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Global equities continue to decline

The pessimistic sentiment that was emanating throughout financial markets as Wall Street closed yesterday has picked up momentum through the overnight session, with global equities bracing for another day of sharp losses as investors flock to perceived safe-haven asset classes.   The catalyst for the pick-up in risk aversion stems from Chinese PMI numbers released overnight, which showed the official reading on purchasing manager activity in the manufacturing sector slipping below the boom/bust level of 50 with a reading of 49.7, the lowest level in three years.   Despite the People’s Bank of China strengthening the yuan by the most in almost a year in order to stabilize liquidity conditions, the initial reaction to the disappointing PMI number has been for market participants to rotate out of high-yielding assets and into safe-havens.   The Shanghai Comp finished its session lower by over 1%, while the cynicism in China spilled over into Japan where the yen has seen notable inflows from investors seeking safety, causing USDJPY to slide and the Nikkei to sink by close to 4%.

The recent rally in the hydrocarbon complex saw both WTI and Brent hit the afterburners yesterday, as a short-covering squeeze in the commodity propelled front-month WTI near the $50 handle before selling interest emerged.     The big news to cross the headlines that jarred markets and led to a heavy bid tone in the commodity was a headline that OPEC was willing to talk to non-OPEC producers about establishing a “fair price.”   Given the lack of independent verification and acknowledging the fact this would be a gross change in policy for the producer group, caution should be exercised when assessing the headline on face value.   While it is plausible the Saudi’s underestimated the effects a reinforcement of OPEC’s current supply regime would have on the oil market, a capitulation now would come across as short-sighted.   It seems far-fetched that as swing producers the Saudi’s would be the one’s wiling to fall on the sword and cut their own production, when a cut at this stage will likely have a greater incremental benefit to US shale producers who are more flexible to changing prices.   There is still a “frack-glut” for US shale producers where uneconomical wells at current prices can ramp production back up as prices elevate, and therefore would undermine a coordinated supply cut unless the non-OPEC nations were on-board.   Front-month WTI has eased off from yesterday’s rally to slide back beneath $49, though even with the 1% drop from yesterday’s close, WTI has rallied close to 30% in the last six sessions.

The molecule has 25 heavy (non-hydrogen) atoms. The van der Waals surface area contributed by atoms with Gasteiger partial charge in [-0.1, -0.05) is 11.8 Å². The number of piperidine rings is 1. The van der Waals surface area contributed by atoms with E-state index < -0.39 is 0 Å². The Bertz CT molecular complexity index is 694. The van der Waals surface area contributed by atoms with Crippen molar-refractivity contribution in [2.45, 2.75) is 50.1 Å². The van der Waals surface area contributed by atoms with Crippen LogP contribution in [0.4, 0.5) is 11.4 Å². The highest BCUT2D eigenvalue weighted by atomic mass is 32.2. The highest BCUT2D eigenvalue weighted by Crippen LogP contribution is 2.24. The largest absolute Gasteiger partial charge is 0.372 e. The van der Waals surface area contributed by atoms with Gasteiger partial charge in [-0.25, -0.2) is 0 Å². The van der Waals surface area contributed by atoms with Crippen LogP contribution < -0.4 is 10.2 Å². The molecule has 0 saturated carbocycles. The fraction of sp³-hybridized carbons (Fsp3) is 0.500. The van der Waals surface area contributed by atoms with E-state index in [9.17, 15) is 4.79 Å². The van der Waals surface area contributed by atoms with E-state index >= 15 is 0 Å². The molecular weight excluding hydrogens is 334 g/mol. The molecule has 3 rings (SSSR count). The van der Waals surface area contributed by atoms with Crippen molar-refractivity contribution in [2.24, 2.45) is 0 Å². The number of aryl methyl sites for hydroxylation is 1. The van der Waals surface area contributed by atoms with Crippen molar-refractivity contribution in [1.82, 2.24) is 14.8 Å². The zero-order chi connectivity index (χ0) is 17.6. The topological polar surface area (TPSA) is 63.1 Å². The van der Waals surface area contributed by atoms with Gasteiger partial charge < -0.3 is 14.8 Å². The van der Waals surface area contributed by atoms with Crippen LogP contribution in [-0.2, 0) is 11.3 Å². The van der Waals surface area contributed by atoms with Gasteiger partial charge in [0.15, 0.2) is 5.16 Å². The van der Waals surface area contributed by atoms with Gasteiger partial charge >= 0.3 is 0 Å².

As we get set for the North American open, equity futures have stemmed the overnight tumble, but instead of recovering, have found support at levels telegraphing a sharply lower open.   With volatility in the oil market at heightened levels, loonie traders have been witnessing just as volatile swings in the Canadian currency.   The loonie has managed to claw back some of its overnight losses and is moving in lock-step with oil, though the waterfowl is still on its back foot against the greenback as oil oscillates lower.   Speaking of the loonie, today will be the day Canada will find out if it entered the technical definition of a recession, as second quarter GDP numbers cross the wires later this morning.   Expectations are that while June’s numbers are forecast to come in with a 0.2% rise from May, the annualized reading is expected to slide to -1.0% from the 0.6% decline posted in March.   Many economists have been calling for the Canadian economy to post two consecutive quarters of declining GDP figures, so a soft GDP release in our opinion wouldn’t be where the risk lies for the market.   Because GDP figures are a lagging indicator it is likely any knee-jerk reaction to a deviation from expectations gives way to oil’s price action, though we would expect topside risk for the loonie should GDP figures come in slightly better than expected.

Further reading:

EUR/USD, USD/JPY, GBP/USD Pivot Points, TA – September 1 2015

AUDUSD Looks Bearish – Elliott Wave Analysis

Scott Smith

Scott Smith

Scott Smith is a Senior Corporate Foreign Exchange Trader with Cambridge Mercantile Group and has a diverse background in the foreign exchange industry, with previous experience in both credit and trading related functions. Scott holds a Bachelor of Commerce degree from the University of Victoria, has completed all three levels of the Chartered Financial Analyst designation, and is currently working towards the Derivative Market Specialist certification offered through the Canadian Securities Institute. Cambridge Mercantile Group.